– Other documents required by the competent authority (including the franchise agreement or form of agreement).All documents issued in a foreign language must be notarized and legalized. The Vietnamese versions of such documents must also be notarized.

According to Decree 35, the franchisor has an obligation to provide the franchisee with the information regarding the franchise system, namely a copy of a form of franchise agreement and an introduction of the franchise business, at least 15 days before signing the agreement. The franchisor must also notify the franchisee of all substantial changes in the franchise system.

In case of a master franchise, in addition to providing the aforementioned information, the secondary franchisor must also provide a proposed franchisee with the following information in writing: (a) information about the franchisor which has granted the franchise; (b) contents of the master franchise contract; and (c) the manner in which secondary franchise contracts will be dealt with in the event of termination of the master franchise contract.

If the parties select application of the law of Việt Nam, the franchise contract may contain the following main items:

i. Contents of franchising;

ii. Rights and obligations of the franchisor;

iii. Rights and obligations of the franchisee;

iv. Price and periodic franchising fee, and payment method;

v. Term of the contract; and,

vi. Extension and termination of the contract, and dispute resolution.

The franchise contract must be made in Vietnamese. In the case of a franchise from Việt Nam to overseas, the parties must agree on the language of the franchise contract. Once registered, a franchisor must report any changes in the general information about the franchisor and/or changes affecting the relevant industrial property rights (i.e., changes in Part a) to the competent authority within 30 days after the date of change.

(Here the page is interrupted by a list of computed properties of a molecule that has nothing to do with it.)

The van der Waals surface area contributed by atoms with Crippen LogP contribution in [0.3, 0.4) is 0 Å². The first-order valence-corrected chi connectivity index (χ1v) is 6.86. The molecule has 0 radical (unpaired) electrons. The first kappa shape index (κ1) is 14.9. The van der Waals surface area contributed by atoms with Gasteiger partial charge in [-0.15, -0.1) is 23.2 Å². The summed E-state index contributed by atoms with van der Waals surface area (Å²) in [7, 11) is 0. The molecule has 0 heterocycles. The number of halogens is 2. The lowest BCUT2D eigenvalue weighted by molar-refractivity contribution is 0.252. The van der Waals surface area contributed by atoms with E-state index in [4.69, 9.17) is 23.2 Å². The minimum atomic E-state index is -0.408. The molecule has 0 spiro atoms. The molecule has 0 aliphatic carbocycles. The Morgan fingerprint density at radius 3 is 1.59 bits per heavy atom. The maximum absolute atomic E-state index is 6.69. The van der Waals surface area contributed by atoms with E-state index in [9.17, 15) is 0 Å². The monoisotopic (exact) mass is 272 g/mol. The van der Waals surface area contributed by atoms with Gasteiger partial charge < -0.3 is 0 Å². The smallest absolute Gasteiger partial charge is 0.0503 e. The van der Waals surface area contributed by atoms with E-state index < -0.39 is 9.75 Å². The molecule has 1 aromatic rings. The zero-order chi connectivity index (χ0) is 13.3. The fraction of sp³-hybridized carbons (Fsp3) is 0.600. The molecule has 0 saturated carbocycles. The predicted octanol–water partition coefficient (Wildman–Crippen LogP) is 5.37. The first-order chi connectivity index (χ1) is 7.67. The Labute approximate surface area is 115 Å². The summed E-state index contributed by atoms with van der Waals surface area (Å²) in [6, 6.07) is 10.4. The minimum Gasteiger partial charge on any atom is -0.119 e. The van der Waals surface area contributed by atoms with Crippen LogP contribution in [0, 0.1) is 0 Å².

In addition, by January 15 every year, a franchisor must send an annual report to the competent authority on the matters contained in the disclosure document.

The above regulations regarding franchise activities in Việt Nam are provided in the 2005 Commercial Law. However, such regulations were issued in 2005 and there are some defects in this law: the definition of franchising is not clear for distinguishing between a trademark licence agreement or a technology transfer agreement; the conditions on franchisee and sub-franchisee do not offer sufficient protection for the rights of the sub-franchisees.

In addition, the method and measures for controlling and checking the franchisee’s activities by the franchisor are not clear.

Furthermore, numerous changes in the legal system, such as adoption of new investment and enterprise laws, the civil code, changes in the legislative mindset of lawmakers, have occurred in order to protect and ensure the freedom of enterprises as well as actual business conditions at a time Việt Nam is deepening its international integration.

Therefore, the need to revise the said regulations should be taken into account. In fact, the drafting of a new commercial law is underway and, according to MoIT, the draft will be submitted to the Government in 2017 and publicised to collect feedback before it is submitted to the National Assembly for passage in 2018.

The franchise business in Việt Nam has developed in a stable manner thus far. With a new commercial law to be adopted soon, this business will hopefully prosper further. — SBLAW

Phạm Duy Khương , Director, SB LAW firm